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Uncertainty, Possibility and the Value of Not Knowing

Bob Little 

May 19, 2017

“True knowledge exists in knowing that you know nothing” – Socrates

For as long as society has prized the possession of knowledge and knowing, people have said that “you don’t know what you don’t know” and this has been used to justify and encourage all forms of learning.

However, the very concept of “prizing knowledge” may be changing, with major implications for L&D professionals. For example, should they focus on their traditional job of providing knowledge to learners, or start to validate the sources of that knowledge?

The Danger of Accepted Wisdom

In addition, there are growing indications that “accepted knowledge” can be unreliable. Relying on so-called conventional wisdom can hamper creativity, by encouraging people not to look at things from a different angle. That affects L&D professionals’ ability to facilitate changes and to help their organizations to operate efficiently.

Uncertainty and Possibility

Steven D’Souza, an associate professor with the FT|IE Corporate Learning Alliance Business School, and Diana Renner, a director of the Melbourne-based Uncharted Leadership Institute, explore some of these issues in “Not Knowing: The Art of Turning Uncertainty into Possibility,” which argues the case for turning uncertainty into opportunities.

Renner was inspired by her experience of leaving her country of birth (Romania) in 1987, to go to a new country, which involved continuous professional reinvention. Currently, she’s interested in “sand box leadership,” where people can develop more self-awareness and become comfortable with not knowing.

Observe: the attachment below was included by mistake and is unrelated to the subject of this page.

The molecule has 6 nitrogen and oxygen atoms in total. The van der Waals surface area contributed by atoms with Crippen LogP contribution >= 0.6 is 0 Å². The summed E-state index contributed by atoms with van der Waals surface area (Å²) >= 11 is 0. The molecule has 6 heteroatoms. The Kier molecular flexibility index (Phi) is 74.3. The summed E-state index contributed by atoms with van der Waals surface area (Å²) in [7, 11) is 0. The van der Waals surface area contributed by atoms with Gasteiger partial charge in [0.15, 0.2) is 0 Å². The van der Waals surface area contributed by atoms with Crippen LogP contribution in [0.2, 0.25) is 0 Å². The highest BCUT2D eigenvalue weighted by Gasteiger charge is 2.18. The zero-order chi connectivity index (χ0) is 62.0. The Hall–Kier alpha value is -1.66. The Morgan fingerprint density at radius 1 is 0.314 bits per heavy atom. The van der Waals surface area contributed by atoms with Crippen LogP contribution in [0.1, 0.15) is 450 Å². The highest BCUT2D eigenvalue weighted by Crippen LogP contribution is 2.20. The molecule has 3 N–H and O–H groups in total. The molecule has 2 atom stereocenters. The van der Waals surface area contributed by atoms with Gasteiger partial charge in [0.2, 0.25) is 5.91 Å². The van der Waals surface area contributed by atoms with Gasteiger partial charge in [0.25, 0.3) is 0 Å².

Knowledge Can Be Dangerous

“In recent years, we’ve proven that knowledge can be dangerous because we’ve placed our faith in what we thought we knew, and in the expertise of a few (the financial services sector, for example),” D’Souza explains. “It shows that we don’t know as much as we think we do!”

He argues that, in recent years, our “commonly accepted knowledge” has misled us, resulting in a growth in uncertainty and not knowing. Not only has this made us (corporations and people) unhappy, but it’s resulted in financial mayhem and a growth in mistrust.

Trump: The Result of a Lack of Trust

“You could argue that the Brexit vote and the election of Donald Trump are the outcomes of a lack of trust in institutions,” said David Wells, of the FT|IE CLA. “This is something which accelerated after the 2008 financial crash and crossed over into other areas, especially corporate life.

“A lack of trust among colleagues in the workplace is a serious issue, and the HR and L&D professionals need to get to grips with.”

The Stress and Benefits of Not Knowing

Feeling that we don’t have the answers that we need produces insecurity and mistrust. Yet, argue D’Souza and Renner, acknowledging that there are things we don’t know can be beneficial. It helps us to develop an exploratory mindset.

That mindset can lead us to discover and create new ways to deal with business problems and issues, especially since we now know that attempting to solve new problems with old thinking will not work.

Curiosity is the Key to Development

Commenting on Not Knowing, Rebecca Miller, Head of Future Capability at National Australia Bank, argues that curiosity, and not knowledge, is now power. To be curious, we must fundamentally accept that we don’t know everything.

And Carsten Sudhoff, CEO of Circular Society, adds that “not knowing” is a: “critical skill needed by leaders to tackle the complex problems in society.”

The Four Benefits of “Not Knowing”

D’Souza advocates four beneficial strategies of “not knowing:”

  • Empty your cup. “We need to approach things in a different way because the expert’s way sees too few possibilities and opportunities.”
  • Close your eyes in order to see. “We need to discover new sources of data, so that we can see new perspectives.”
  • Leap into the dark. “We need to be open to experiment, and learn from our mistakes.”
  • Delight in the unknown. “We should see every day as an opportunity to do something new.”

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